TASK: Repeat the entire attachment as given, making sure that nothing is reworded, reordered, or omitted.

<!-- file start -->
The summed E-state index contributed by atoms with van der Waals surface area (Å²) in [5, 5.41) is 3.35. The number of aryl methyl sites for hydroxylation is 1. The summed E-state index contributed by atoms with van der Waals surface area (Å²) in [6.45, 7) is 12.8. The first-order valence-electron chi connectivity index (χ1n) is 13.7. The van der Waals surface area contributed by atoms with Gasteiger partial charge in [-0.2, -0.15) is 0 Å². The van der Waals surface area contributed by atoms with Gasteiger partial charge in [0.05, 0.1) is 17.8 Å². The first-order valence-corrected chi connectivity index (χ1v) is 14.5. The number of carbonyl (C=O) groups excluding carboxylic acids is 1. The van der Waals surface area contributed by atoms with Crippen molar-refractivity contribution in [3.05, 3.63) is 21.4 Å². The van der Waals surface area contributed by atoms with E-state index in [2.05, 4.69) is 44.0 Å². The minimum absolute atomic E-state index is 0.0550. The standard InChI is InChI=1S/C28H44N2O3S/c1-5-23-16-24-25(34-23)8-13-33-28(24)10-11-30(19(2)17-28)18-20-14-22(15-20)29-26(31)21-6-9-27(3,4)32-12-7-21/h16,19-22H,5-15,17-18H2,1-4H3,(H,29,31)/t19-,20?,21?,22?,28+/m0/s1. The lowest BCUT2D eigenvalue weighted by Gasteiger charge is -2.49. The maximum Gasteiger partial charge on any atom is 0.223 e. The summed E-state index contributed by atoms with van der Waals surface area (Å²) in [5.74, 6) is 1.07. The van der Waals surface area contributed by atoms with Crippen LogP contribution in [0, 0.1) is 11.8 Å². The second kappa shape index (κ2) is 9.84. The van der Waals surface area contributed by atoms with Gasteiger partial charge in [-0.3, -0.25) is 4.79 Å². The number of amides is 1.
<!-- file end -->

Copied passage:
The summed E-state index contributed by atoms with van der Waals surface area (Å²) in [5, 5.41) is 3.35. The number of aryl methyl sites for hydroxylation is 1. The summed E-state index contributed by atoms with van der Waals surface area (Å²) in [6.45, 7) is 12.8. The first-order valence-electron chi connectivity index (χ1n) is 13.7. The van der Waals surface area contributed by atoms with Gasteiger partial charge in [-0.2, -0.15) is 0 Å². The van der Waals surface area contributed by atoms with Gasteiger partial charge in [0.05, 0.1) is 17.8 Å². The first-order valence-corrected chi connectivity index (χ1v) is 14.5. The number of carbonyl (C=O) groups excluding carboxylic acids is 1. The van der Waals surface area contributed by atoms with Crippen molar-refractivity contribution in [3.05, 3.63) is 21.4 Å². The van der Waals surface area contributed by atoms with E-state index in [2.05, 4.69) is 44.0 Å². The minimum absolute atomic E-state index is 0.0550. The standard InChI is InChI=1S/C28H44N2O3S/c1-5-23-16-24-25(34-23)8-13-33-28(24)10-11-30(19(2)17-28)18-20-14-22(15-20)29-26(31)21-6-9-27(3,4)32-12-7-21/h16,19-22H,5-15,17-18H2,1-4H3,(H,29,31)/t19-,20?,21?,22?,28+/m0/s1. The lowest BCUT2D eigenvalue weighted by Gasteiger charge is -2.49. The maximum Gasteiger partial charge on any atom is 0.223 e. The summed E-state index contributed by atoms with van der Waals surface area (Å²) in [5.74, 6) is 1.07. The van der Waals surface area contributed by atoms with Crippen LogP contribution in [0, 0.1) is 11.8 Å². The second kappa shape index (κ2) is 9.84. The van der Waals surface area contributed by atoms with Gasteiger partial charge in [-0.3, -0.25) is 4.79 Å². The number of amides is 1.